Over the past five years, the average weight given to RTSR as a metric has decreased by 6%. Notably, this trend holds across both Core and Non-Core companies. The table below displays the average weight attributed to RTSR (excluding RTSR modifiers).
RTSR Performance Measurement
Performance measurement methodology is varied across S&P 500 companies. Most companies (89%) with RTSR plans use percentile rank or numerical rank methods for benchmarking relative performance. Among these companies, 86% use the percentile rank method, and 14% a numerical rank method. Of those using the numerical rank method, roughly 50% are Energy companies. An alternative to the traditional ranking method is to measure the spread in TSR relative to a defined barometer of performance, such as an index composite or the median TSR of a peer group (sometimes referred to as an “outperformance” method). This method is used by 12% of S&P 500 companies but is most common among REITs, with roughly 43% measuring RTSR against an index composite figure or peer group median. This method is less than 10% prevalent across non-REIT S&P 500 companies.
The table below identifies the ways in which RTSR is used within selected industries.
Other Design Elements
Unlike other design elements of RTSR plans, pay/performance leverage varies less across industries.
While the single most common maximum performance percentile remains at the 75th, it is a majority practice for companies to require performance to exceed this level. Nearly 60% of all S&P 500 companies require performance above the 75th percentile for RTSR plans to pay at maximum. Core companies tend to require higher performance levels for a maximum payout than Non-Core companies, with 67% of Core companies requiring performance in excess of the 75th percentile, versus 48% for Non-Core companies. The general trend is towards increased performance requirements, with companies requiring higher performance levels to achieve a maximum payout. The table below displays maximum performance percentiles required to achieve maximum payouts.
Above-Median Target Performance Percentile
Proxy advisors have subjected RTSR plans to an increased level of scrutiny and occasionally criticized companies for prescribing a target-level payout at median performance. In 2016, ISS went so far as to suggest that targeting median performance may not always be defensible. Despite this ISS criticism, 91% of S&P 500 companies target the peer group median for their awards granted annually (a decrease of 2% from 2018 of companies targeting above-median performance). Among those targeting above the median, 41% target the 60th percentile, 56% the 55th percentile, and one company targets the 75th percentile. In cases where RTSR is used as a performance measure for a one-time award, companies may receive more pointed criticism from proxy advisors for targeting the median.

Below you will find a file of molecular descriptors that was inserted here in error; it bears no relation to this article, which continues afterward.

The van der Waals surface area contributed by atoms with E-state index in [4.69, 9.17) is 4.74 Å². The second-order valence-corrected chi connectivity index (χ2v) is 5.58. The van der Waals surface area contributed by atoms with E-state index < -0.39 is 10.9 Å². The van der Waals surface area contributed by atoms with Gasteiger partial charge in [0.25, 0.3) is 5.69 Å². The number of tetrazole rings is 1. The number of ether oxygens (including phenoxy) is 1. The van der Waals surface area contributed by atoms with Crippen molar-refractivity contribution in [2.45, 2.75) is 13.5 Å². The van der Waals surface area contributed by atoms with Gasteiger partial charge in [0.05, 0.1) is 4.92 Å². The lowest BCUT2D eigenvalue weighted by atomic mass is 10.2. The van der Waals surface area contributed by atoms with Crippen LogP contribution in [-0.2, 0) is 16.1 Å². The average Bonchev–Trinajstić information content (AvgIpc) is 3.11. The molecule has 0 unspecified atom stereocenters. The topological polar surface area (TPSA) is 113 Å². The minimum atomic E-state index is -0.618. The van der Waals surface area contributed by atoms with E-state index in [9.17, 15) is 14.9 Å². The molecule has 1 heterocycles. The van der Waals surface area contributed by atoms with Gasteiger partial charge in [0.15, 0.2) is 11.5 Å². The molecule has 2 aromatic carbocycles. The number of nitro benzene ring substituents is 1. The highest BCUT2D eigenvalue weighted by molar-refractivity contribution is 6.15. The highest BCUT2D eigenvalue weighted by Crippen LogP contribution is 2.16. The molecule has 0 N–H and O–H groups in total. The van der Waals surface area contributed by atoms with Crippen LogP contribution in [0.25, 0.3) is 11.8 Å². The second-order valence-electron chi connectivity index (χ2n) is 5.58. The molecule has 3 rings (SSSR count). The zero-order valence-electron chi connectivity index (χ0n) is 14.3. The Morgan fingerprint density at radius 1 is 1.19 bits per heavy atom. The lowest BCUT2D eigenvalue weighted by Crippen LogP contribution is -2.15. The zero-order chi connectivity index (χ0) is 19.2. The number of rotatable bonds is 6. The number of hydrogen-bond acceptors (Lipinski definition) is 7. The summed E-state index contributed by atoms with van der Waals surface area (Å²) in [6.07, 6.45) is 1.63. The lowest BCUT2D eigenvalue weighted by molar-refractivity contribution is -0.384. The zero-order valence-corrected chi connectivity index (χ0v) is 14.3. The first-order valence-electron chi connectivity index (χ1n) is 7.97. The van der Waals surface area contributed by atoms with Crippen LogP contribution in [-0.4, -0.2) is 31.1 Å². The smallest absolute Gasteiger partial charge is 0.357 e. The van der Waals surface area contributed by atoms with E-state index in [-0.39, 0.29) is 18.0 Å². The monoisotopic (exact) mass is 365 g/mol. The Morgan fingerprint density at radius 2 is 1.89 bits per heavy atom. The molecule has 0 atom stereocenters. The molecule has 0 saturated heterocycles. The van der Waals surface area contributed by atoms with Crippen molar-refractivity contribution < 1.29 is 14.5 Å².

Negative TSR Cap
An increasing number of companies are imposing a “cap” on RTSR payouts when absolute TSR is negative. Compensation committees are increasingly uncomfortable with the possibility of above‑target RTSR payouts when shareholder returns over the measurement period are negative. Shareholders and proxy advisors tend to favor capping awards at target when absolute TSR is negative. Currently, 25% of S&P 500 companies disclose caps on RTSR awards. Despite the attention negative TSR caps have received, prevalence increased just 5% from 2017 and 2% since 2018.
Stock Price Averaging
Since RTSR is a naturally volatile incentive metric, companies commonly employ stock price averaging to smooth out the impact of daily stock price movements on relative performance at the beginning and end of the performance period. Among those companies disclosing averaging periods, approximately 60% use a period of one to four weeks (e.g., five trading days to 30 calendar days), with 20 trading or 30 calendar days being the most prevalent periods. Among the remaining companies, 25% use a period of five to ten weeks, and 15% a period of 90-calendar days or longer. Stock price averaging periods are commonly viewed as shareholder-neutral.